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Rant time! (Wait. That's every time... Well, this time I'm actually typing it into my blog.) This is all about computer programming so if you don't know anything about computer programming you are officially off the hook! (Enjoy your day!)

Coding style guidelines are usually a matter of opinion. But here's one of my opinions, and in my opinion, it's not an opinion, it's a fact.

Apart from normal start-of-line indent, trying to align lines of code horizontally is always wrong.

Here are three examples. For each one I'll give WRONG then RIGHT.

WRONG:

$this->something =$something;$this->x =$x;

Right:

$this->something =$something;$this->x =$x;

WRONG:

$thing = array( 'value' => 1, 'anothervalue' => 2, 'more' => 3); Right: $thing = array(    'value' => 1,    'anothervalue' => 2,    'more' => 3);

WRONG:

$something->function1()->function2($variable, $anothervariable,$yetanothervariable) {

Right:

$something->function1()->function2($variable, $anothervariable,$yetanothervariable) {

etc.

The wrong examples are wrong because computer code is not carved in stone, nor even printed on paper. (When you're grave-carving or desktop-publishing, feel free to make things line up. When you're computer-programming, stop it! Now!) Unlike gravestones and newsprint, computer code changes.

Let's say I add a variable called \$slightlylonger to the list of assignments. With the right code, this involves me adding one code line. With the wrong code, I have to add one code line, but now I have to modify 2 other code lines as well to make the stupid thing consistent.

Similarly if I change the name of one of the functions I would now have to go around changing all the following lines as well, where it wrapped to multiple lines. (The function example is also bad because horizontal space is usually at a premium, which is why you're having to wrap lines in the first place; when you wrap the line, you want to get a useful amount of increased space for adding more parameters in future. That doesn't happen if the wrap point is artificially shifted to way up near the end.)

Having to modify extra lines matters for two reasons: first, making the changes is annoying, and second, the more lines you touch then the more chance of a conflict in your version control system.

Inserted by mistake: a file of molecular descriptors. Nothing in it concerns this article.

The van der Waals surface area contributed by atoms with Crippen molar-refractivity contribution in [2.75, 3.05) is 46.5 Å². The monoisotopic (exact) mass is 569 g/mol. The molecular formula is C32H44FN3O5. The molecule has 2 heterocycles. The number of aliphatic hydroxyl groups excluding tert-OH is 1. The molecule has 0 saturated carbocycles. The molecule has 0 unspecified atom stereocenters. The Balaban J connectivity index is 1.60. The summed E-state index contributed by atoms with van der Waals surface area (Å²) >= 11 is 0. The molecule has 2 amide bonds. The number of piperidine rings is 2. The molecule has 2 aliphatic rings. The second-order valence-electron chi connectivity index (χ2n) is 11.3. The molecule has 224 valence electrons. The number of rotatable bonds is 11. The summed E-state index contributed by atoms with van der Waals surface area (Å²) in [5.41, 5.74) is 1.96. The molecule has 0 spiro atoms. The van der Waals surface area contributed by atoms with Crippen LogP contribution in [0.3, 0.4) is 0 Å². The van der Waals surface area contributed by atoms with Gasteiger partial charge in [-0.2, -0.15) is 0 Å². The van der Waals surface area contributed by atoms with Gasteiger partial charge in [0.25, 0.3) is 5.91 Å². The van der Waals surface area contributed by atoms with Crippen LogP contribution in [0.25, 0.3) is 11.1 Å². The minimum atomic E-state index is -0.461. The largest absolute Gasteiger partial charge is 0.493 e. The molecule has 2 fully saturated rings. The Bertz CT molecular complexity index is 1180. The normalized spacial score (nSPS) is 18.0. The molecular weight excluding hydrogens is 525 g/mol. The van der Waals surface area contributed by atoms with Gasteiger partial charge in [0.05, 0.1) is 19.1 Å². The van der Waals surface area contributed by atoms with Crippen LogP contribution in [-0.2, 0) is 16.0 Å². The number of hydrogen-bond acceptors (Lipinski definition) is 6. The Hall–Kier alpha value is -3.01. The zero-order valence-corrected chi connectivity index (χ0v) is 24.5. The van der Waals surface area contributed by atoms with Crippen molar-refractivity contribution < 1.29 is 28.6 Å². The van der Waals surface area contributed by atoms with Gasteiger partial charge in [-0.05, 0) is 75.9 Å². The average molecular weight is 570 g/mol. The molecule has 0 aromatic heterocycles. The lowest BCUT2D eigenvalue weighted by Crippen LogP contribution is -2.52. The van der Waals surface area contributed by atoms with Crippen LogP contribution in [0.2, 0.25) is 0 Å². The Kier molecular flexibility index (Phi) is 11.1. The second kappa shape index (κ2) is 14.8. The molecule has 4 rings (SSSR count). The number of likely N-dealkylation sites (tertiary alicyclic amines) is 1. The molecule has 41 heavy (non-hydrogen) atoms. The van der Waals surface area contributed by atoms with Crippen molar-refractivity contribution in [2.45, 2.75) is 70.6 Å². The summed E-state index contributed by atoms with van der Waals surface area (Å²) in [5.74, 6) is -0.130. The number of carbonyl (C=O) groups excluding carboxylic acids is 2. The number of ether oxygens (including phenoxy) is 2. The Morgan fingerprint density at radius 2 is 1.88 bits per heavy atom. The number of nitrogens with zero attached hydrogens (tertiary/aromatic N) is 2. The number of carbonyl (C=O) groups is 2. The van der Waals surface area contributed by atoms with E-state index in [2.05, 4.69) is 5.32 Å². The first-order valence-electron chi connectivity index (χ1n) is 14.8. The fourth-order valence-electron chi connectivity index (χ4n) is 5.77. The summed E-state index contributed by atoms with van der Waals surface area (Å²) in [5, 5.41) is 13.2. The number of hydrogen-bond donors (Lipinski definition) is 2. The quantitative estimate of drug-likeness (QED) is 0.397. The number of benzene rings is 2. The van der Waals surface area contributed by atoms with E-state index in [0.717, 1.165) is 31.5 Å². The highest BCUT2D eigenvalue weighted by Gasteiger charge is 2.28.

In addition, as I'm sure the newspaper designer would tell you, both these approaches are bad even from a layout and visual design perspective. They result in 'columns' that start every which way at random points. It's messy.

So, much better not to make it line up in the first place. If you disagree... well there's a word in bold in this post... let's leave it there

Rant over!

And no this wasn't directed at any particular developer, or even the Moodle project. Just, grr.

I'll try to write a blog post about something more specific to do with our Moodle developments next time. But this is better than nothing, right?

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I share your pain, but what can you do? At least it's not VB!?

n

VB is good

Neil: What do you mean is wrong with VB? It doesn't rely on arbitrary non-everyday symbols, hence is very quick to code in. Considerably quicker than C-style languages. Try it.

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You argue that you have to do it yourself. Why so? Have the IDE do it for you! That's what it's here for. Also: you may use column edit mode to ease the effort. That's why we have it

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@Tom

That's not the point - making the changes is easy, but it causes larger patches that are more likely to cause conflicts with other changes. In a list of 10 items, there are potentially going to be 10 modified lines rather than 1.

Just like how it's bad practice to make whitespace changes in a patch (which by the way makes IDE auto-format options useless unless the entire team has agreed on precisely which one to use, something which is kind of tricky for an open-source project), because that ends up changing lines that you didn't 'really' change, it's bad practice to write code in a style that actively requires you to change lines you didn't 'really' change.

As for whoever liked VB... well everyone's entitled to an opinion, but, er, no. I did a serious project in VB once, years back, because it had to integrate with Word. It was like trying to make a serious building project out of play-dough (assuming said play-dough was a mixture of toxid acids that burn skin on contact). [Yes the project was successfully completed in the end, but damn.] Significantly worse than PHP, which I currently work in, and that's saying something.

Luckily, nobody has to use VB any more because Microsoft invented C#, right?

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tool. The wrong way is alot easier to read when you have alot of lines. You can pretty much stare at it and know exactly what's going on. The right way is a bitch to read. 14 years of programming and I prefer the "wrong" way.